“She trembled, her whole body frozen, her brain so locked in place she almost didn’t hear the rap, rap on her window.

“She looked up, and there was a man dressed in policeman blues. She almost cried, so relieved she was, and crawled over to the driver’s side of the car. Her hand reached for the handle, and she almost opened the door when she looked down.”

Lights, on. “In his hands were a bloody ax, slick with red that reached up the cop’s arm as though trying to swallow him whole. The other hand, still gloved and white, knocked on the window again, right in front of her face. She jumped back as she heard a voice, healthy and hale. ‘Get out of the car, Miss.’ She didn’t move. The voice repeated itself. She still didn’t move.”

Gian shrugged. “Who would? But of course you know what happened next. The ax blade swung through the window door, glass shattering and piercing her face, try as she may to cover it. And the red hand came through the window. It unlocked the door. ‘Are you also resisting the word of the law?’ the man said. Outside of the bright lights, she could see the man’s body glow slightly. She reached for the door handle. Jiggled it, but it wouldn’t come free. She saw the ax rise up over the man’s head.

“And glint of that slick blade was the last thing she ever saw.”

There was silence, like in the story Gian had just finished. He resisted turning the flashlight on again just to see Joshua’s reaction. The slight stammering in the other man’s voice didn’t disappoint, though.

“W-Well then. I should’ve known you’d make a policeman the v-villain in your t-tale.”

“What’s this, Joshua? You scared?” If there was a twinge (OK, a saturation) of satisfaction in Gian’s voice, it was only warranted, right?

“Absolutely not. Y-Your storytelling skills aside (“D’aww, shucks”), the ending is improbable and illogical. It could never happen.” Joshua stuck his hand through the bars again, and Gian returned his prop without a question.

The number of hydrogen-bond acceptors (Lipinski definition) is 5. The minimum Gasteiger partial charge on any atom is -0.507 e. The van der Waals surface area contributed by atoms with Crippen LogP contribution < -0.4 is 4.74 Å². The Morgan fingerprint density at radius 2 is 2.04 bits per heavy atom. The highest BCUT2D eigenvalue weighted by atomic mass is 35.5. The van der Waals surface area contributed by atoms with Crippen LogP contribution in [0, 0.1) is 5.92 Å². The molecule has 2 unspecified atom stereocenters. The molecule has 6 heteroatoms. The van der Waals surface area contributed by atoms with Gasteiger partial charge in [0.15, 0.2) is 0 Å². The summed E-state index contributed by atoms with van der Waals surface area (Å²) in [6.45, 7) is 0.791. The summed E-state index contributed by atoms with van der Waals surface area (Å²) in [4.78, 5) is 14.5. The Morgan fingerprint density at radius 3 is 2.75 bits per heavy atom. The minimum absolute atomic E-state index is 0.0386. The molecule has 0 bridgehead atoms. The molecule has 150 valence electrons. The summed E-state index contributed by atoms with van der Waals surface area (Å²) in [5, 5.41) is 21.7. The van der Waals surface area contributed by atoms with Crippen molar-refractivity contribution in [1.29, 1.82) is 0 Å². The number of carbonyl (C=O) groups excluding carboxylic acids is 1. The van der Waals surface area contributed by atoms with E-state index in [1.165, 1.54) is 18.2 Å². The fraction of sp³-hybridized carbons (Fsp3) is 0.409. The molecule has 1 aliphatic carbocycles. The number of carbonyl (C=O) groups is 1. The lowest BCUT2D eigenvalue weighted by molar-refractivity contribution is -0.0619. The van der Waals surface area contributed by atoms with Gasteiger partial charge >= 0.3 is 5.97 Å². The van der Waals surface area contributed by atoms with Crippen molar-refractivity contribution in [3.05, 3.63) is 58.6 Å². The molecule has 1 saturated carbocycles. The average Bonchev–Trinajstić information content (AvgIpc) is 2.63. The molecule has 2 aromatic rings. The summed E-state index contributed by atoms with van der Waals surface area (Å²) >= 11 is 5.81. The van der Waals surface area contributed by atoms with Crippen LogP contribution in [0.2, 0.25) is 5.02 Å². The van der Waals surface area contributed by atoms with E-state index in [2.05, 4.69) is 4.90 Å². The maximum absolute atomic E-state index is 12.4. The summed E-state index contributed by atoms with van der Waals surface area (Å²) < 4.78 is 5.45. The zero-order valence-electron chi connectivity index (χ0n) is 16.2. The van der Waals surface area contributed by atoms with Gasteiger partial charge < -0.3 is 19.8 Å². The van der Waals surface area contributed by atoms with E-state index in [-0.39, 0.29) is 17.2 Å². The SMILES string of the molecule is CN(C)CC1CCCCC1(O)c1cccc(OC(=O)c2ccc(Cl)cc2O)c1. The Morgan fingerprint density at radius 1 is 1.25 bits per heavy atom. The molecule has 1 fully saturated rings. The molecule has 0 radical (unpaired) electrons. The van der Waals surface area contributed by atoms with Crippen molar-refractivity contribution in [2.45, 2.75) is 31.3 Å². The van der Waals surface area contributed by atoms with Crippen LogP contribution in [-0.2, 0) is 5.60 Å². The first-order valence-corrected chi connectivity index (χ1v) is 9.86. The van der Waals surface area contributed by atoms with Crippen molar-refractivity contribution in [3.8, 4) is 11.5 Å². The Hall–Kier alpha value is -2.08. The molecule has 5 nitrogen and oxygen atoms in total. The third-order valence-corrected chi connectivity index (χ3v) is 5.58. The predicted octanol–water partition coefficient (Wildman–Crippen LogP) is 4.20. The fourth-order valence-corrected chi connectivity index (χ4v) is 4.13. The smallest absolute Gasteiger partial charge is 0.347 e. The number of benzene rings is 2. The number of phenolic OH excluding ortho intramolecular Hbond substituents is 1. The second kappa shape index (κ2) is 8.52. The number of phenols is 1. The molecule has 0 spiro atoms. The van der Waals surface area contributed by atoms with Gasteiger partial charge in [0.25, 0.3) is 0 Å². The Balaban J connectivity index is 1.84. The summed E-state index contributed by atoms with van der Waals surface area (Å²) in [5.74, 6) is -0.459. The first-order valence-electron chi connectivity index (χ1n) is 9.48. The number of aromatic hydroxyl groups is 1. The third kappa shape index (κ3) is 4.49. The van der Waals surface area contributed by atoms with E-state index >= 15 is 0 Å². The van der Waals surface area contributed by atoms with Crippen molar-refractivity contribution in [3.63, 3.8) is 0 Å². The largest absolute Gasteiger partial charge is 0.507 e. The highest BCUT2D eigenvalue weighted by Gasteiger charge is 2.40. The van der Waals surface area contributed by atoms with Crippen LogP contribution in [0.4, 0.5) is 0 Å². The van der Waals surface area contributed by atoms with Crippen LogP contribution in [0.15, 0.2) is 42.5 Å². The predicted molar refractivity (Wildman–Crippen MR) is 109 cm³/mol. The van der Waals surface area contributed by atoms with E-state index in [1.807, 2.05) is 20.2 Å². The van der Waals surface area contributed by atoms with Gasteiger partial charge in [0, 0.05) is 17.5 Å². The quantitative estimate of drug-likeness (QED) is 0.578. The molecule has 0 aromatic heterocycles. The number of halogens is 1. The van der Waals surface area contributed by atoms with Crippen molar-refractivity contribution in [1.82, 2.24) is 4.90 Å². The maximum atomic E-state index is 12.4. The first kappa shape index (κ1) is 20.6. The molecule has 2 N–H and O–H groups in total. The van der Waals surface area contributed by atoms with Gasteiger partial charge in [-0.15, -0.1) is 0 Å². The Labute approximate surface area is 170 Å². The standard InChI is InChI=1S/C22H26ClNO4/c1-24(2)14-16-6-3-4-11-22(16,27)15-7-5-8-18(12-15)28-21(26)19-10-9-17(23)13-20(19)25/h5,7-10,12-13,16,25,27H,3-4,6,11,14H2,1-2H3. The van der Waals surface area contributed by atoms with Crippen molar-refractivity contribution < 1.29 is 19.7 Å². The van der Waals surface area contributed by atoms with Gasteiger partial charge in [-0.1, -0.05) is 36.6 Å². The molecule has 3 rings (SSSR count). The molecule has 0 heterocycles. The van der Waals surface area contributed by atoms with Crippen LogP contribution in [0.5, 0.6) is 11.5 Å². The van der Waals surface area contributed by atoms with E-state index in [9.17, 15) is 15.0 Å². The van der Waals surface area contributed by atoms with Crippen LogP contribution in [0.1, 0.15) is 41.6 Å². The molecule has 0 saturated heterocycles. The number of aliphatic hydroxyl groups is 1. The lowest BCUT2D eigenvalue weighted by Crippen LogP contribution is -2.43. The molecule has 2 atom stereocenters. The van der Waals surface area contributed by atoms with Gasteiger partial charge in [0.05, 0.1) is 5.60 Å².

“It’s a ghost story, Joshua. It’s not supposed to make complete sense.”

“N-Nonetheless, you can’t raise an ax inside a car. The handle’s too long, and the position’s too awkward.” Joshua seemed to be regaining some his composure as the sentences came out smoother and quicker.

Gian cocked his head. He had a point. “Well, whaddaya know, you found a plothole. Too bad I’ve got no treats to give ya.”

Joshua snorted as he flipped the flashlight back on. It looked like he was about to leave, but Gian was gratified to see that there was a faint flush in the other’s cheeks.

He couldn’t hold it back. The blond chortled. “Joshua, seriously, you sure you’re good working here? You look seriously freaked.” Gian approached the bars and leaned against it. “Was the story that scary, or was my storytelling skills that good?”

Joshua rattled off, “Your ‘skills’ were above average, and the story wasn’t scary. I’m just not used to such things.”

“Whoa there, no need to get so defensive,” Gian said quickly, throwing his hands up. Though, to be sure, what other exposure would Joshua have? Lloyd? The man would probably end every story with a quick “session,” and that wouldn’t be a horror story then, would it? (He wondered if Joshua was used to more lurid tales, then.) “Thanks, though. I’ve been wanting to try that one out for months.”

The warden coughed. “Well, then. I’m glad I was able to … be your test subject.” He shifted from one foot to another. “I should get going. Need to finish patrols and such.”

“Hah! Yeah, no need to show favoritism to me.”

Joshua’s footsteps clanked away from his cell. Though he couldn’t see him anymore, Gian took great pleasure in hearing their unevenness: quick, staccato taps as though he were just on the brink of breaking out into a run. There were even some hiccups, as though the man had tripped and caught himself. Gian stuck a hand through the window and waved cheerfully, though he knew the other wouldn’t see him. “Don’t let the ghosties bite!”

Forget being on the brink. That was a full-out dash. Gian chuckled to himself and stretched high as he made his way back to the bed. Looking up, the moon was a great giant orb, peeking through his slit of a window like an eye. There wasn’t a cloud in sight, just like in his story. Too bad there were no woods nearby or it really would’ve set the mood.

He flopped onto the flimsy mattress, bouncing against the springs as the mattress bounced with him.

“Man, I really love prison life,” he muttered to himself with a Cheshire Cat grin as he shut his eyes, ready for a new day.